This is a quick sketch from last year’s trip to Amsterdam. It isn’t the greatest but it was done quickly, balancing on my lap, and it brings back nice memories of an unexpected trip. (We’d planned to go to Barcelona but a French air traffic strike scuppered that idea.)
I first discovered Paper-Oh notebooks when a couple were included in a Spotlight Stationery box that I received via their sponsorship of Pens! Paper! Pencils! I liked them a lot and so bought three more.
Size: A5 (also available in A7, A6 and A4)
Cover: hard card with a dot pattern and magnetic closure
Paper: not known
Ruling: lined or blank
The Paper-Oh range includes many different cover designs and all sizes from A7 to A4. Most are available lined or blank but a couple are also available with grid ruling. The selection I’m looking at here are all A5 and lined.
The paper in all the notebooks I’ve tried is quite good. It does well with most pens but fountain pens with broad or wet nibs feather and bleed. It’s quite absorbent so dry times are good but it can take the shine off your more vibrant inks. The first Paper-Oh notebook I used, the one I got with the subscription box, dealt much better with ink than the ones I bought subsequently. Either the paper they use has changed or it’s a little variable. However, the paper in all the notebooks is good enough for day to day use.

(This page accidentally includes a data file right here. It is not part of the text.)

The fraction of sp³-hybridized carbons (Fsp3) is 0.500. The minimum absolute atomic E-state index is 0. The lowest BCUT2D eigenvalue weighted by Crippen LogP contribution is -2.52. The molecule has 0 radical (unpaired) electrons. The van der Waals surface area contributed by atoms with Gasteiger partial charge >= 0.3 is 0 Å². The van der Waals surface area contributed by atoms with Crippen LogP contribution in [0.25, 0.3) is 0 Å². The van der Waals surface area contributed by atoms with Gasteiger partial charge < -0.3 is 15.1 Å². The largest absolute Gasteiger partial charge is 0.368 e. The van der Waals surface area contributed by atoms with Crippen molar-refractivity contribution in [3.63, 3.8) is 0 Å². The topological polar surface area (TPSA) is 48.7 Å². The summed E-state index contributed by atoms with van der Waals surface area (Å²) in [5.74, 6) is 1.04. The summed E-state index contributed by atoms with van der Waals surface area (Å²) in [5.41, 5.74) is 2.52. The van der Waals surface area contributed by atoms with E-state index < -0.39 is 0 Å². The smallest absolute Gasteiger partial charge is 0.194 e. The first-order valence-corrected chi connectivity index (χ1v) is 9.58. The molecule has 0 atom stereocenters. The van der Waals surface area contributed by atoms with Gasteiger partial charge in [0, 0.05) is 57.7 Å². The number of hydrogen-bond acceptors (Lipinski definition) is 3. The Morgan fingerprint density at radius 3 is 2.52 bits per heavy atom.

Paper-Oh’s covers are fantastic. They’re all made from stiff card and have a variety of designs.
This is the Yuko-Ori design. It’s corrugated cardboard and available in cream or grey. It looks great, is a little out of the ordinary, but the ridges are a little prone to getting squished down, which is more clearly seen below, with the Ondulo design.
Another corrugated cardboard design, the Ondulo’s available in black and a natural cardboard colour. The ridges are a little firmer than with the Yuko-Ori. The cutout, revealing the red inner cover, is a nice touch. The back cover folds over and closes the notebook using a magnet. This is a good system: it’s quick and effective.
The Circulo has a cover made up two layers, with the outer layer punched with holes to show the bright colour of the second layer. Various colour combinations are available and it has the same magnetic closure. The best word to describe these particular covers is jaunty.